On the way to the Demilitarized Zone, our guide, Shin Maeng Ju, who goes by Sonya, is expounding about compulsory military service.
In South Korea, only males are conscripted and for "a short time" – 21 months.
In the North, both genders must serve. It's a 10-year bid for men, seven for women.
"So don't get with North Korean ladies," Sonya says brightly. "They know how to kill people."
As part of the Olympics outreach, they are running media up to the DMZ for a look-see from a safe distance. The tour along is called "Path to Peace" – an Orwellian formulation if ever there was one.
During a thaw in relations in the early 2000s, hundreds of thousands of South Koreans travelled this same road on their way to a mountain resort just over the border. It was managed by a subsidiary of the Hyundai car company in the hopes of developing business in new territory.
In 2008, one of those visitors, a 53-year-old woman, wandered into a fenced area, was shot dead by a sentry and that was the end of that.
"Now it is not a very famous area for tourism," Sonya says, grimacing apologetically.
The DMZ is the primary physical manifestation of a war that has been ongoing for nearly seven decades. After most of the shooting stopped, the sides agreed to a new border roughly bisecting the Korean peninsula. Then each army marched back two thousand metres, creating a four-kilometre-wide forbidden area that runs through the land like a macabre nature preserve.
The only point at which the border may be approached is in a spot called the Joint Security Area. A theatrical, close-quarters standoff is maintained there, with soldiers on both sides posturing, and occasionally firing, at one another.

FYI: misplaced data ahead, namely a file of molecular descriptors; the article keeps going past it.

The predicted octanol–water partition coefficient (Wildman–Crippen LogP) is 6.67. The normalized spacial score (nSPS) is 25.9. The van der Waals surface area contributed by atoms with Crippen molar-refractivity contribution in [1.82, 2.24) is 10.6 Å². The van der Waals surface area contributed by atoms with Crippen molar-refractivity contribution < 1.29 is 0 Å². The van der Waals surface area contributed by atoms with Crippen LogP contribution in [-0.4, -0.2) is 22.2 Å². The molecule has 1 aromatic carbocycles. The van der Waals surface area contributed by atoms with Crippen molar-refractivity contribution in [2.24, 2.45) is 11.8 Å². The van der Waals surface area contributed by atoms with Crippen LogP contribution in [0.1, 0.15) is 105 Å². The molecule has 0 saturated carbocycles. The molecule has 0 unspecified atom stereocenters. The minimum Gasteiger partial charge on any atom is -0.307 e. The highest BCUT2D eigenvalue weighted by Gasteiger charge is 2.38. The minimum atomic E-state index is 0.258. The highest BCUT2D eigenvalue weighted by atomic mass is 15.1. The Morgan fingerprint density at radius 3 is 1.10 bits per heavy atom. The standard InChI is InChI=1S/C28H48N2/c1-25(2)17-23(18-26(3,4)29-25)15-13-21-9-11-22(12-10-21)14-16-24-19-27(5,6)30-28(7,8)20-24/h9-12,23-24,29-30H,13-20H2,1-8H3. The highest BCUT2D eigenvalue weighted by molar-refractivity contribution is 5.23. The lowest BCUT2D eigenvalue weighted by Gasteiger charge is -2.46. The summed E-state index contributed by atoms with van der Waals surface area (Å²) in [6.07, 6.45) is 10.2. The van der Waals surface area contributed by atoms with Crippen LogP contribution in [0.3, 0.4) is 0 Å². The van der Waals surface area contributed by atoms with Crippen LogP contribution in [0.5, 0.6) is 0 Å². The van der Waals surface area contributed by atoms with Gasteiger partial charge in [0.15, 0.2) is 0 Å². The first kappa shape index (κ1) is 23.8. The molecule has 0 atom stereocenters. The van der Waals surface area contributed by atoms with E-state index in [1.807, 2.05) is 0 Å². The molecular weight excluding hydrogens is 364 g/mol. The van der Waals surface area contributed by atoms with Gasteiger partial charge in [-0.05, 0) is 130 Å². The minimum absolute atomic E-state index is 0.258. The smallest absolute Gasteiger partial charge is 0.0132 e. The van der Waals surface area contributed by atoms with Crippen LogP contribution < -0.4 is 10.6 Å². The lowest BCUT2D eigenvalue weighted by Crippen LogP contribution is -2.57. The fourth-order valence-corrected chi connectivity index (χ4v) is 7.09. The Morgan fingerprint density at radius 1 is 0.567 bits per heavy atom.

Here in Goseong, there is – rather disappointingly, it must be said – none of that sense of peril.
The only front-and-centre military presence is a checkpoint on the way in to the region. Sonya makes a show of warning us not to take pictures of servicemen or "military installations." And if we are going to take pictures – everyone is snapping out the window at the first sight of fatigues – not to post them anywhere.
Apparently, people have gotten a little loose on Instagram recently and the soldiers noticed. So now all military installation-related materiel must be kept strictly for "personal use."
"I don't know why they care," Sonya says with a sighs, waving above her head. "They have satellites."
Though you have probably never been here, there is likely an image in your mind of what a DMZ is. Walls, spotlights, people with guns looking anxious.
Instead, a DMZ is a barren place defined by great quiet. No soldiers are visible. No one looks anxious. There's a traditional drum band waiting. We're taken to a high point overlooking it, the hopefully named Unification Observatory.
This spot changed hands – North to South – after the 1953 armistice. It's rough, beautiful country. So dry you would not want to drop a match. If you ignored the barbed wire girding the beach – North Korean saboteurs are famously adept swimmers – it could be northern California coastline.